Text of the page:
Articles Posted in Equitable Distribution

Board Certified Family Law Specialist Matt Arnold answers the question: ” Is there some property that the judge cannot divide?”

Since Bitcoin and a plethora of other cryptocurrencies have become a crucial – and rather sizeable – investment and currency in many people’s lives, you may be wondering about the legality of cryptocurrencies and their role in North Carolina divorce settlements.

Board Certified Family Law Specialist Matt Arnold answers the question: “What can I do to gain custody of my child in North Carolina?”

Dividing property during a divorce – also known as distribution in North Carolina – is a grueling experience. Fighting over child custody is often a disheartening and painful experience. But what about pets?

Board Certified Family Law Specialist Matt Arnold answers the question: “How much does it cost to get divorced, and how does the billing process work?”

Going through a divorce can be stressful. You are suddenly tasked with splitting up a life that you built with another person and dividing all of your possessions, assets, and debts between you. In North Carolina, marital property is distributed under the premise of equitable distribution. This means that property is split according to what is fair, not necessarily equal, for each of the individuals. After the property distribution is settled and your divorce agreement is in place, there are additional financial considerations that will impact all divorced individuals.

Board Certified Family Law Specialist Matt Arnold answers the question: ” Are overtime, bonuses, and commissions included in calculating child support?”

We live in a digital age in which practically everything can be done online, including exchanging money via cryptocurrency. Cryptocurrency has been in the news recently, but many people do not understand what that is. Cryptocurrency is changing the way that people around the world invest, store, and exchange money. It is also a way spouses might be hiding assets during a divorce. Additional information about asset division during divorce can be found here.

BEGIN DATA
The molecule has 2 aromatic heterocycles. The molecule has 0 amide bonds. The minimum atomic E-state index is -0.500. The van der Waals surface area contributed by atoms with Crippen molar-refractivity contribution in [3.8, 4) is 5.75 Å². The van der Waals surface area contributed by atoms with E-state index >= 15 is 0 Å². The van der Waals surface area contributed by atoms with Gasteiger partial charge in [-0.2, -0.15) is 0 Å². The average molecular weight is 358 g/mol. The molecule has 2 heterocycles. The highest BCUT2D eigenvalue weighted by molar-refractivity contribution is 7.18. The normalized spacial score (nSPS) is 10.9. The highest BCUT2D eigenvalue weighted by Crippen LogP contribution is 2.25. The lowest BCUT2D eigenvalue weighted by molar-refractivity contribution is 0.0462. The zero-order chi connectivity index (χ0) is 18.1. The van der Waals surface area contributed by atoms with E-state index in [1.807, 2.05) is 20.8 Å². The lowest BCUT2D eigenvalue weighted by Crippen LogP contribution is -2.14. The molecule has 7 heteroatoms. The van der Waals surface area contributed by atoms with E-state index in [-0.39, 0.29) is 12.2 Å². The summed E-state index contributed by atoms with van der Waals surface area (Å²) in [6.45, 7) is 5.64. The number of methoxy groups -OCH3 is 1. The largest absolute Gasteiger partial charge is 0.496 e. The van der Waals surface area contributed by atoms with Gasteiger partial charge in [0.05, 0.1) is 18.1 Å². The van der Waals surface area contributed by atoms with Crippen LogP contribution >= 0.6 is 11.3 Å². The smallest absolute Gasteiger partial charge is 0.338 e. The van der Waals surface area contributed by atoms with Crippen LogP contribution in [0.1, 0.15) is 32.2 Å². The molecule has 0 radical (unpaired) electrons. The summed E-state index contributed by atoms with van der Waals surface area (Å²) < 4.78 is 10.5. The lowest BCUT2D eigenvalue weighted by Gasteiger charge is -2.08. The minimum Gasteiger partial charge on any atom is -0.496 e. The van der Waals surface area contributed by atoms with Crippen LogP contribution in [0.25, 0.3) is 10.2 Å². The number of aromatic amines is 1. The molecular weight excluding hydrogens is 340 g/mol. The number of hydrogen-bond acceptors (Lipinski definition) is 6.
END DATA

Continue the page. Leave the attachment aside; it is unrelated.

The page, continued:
Board Certified Family Law Specialist Matt Arnold answers the question: ” Is there some property that the judge cannot divide?”

When a marriage is ending, a judge is tasked with separating the assets and belongings of a married couple. The first thought in most people’s minds is how the assets of the couple are going to be divided. What most people fail to consider are the debts that a couple might be carrying. The debts that a couple incur during marriage also need to be part of the distribution of property; it is not just assets that get divided in divorce.

Board Certified Family Law Specialist Matt Arnold answers the question: “How will the judge divide our property?”

When a marriage is falling apart, one of the first things that might happen is one or both spouses losing trust in one another. While not present in every divorce case, it is likely that divorces resulting from adultery and other misrepresentations of truth during the marriage often see a dissolution of trust between the couple. These trust issues can become an issue during the division of assets during a divorce.

Board Certified Family Law Specialist Matt Arnold answers the question: “How will the judge divide our property?”

Every divorce and family law case is different because every family is different. There are different family dynamics, marital assets, and child custody disputes. While the specific facts of each case are different, there are commonalities among many family law divorce cases. The following are the three of the major issues that commonly arise in a divorce proceedings.

Board Certified Family Law Specialist Matt Arnold answers the question: “What does uncontested divorce mean?”

You have probably heard of a prenuptial agreement (“prenup”) – an agreement entered into by soon-to-be married couples to protect their assets. Prenuptial agreements are not the only agreements that couples have that can protect their assets. A postnuptial agreement (“postnup”) is entered into after a couple has already gotten married. A postnup can be just as important as a prenup. There are many reasons that a couple might want to enter into a postnuptial agreement.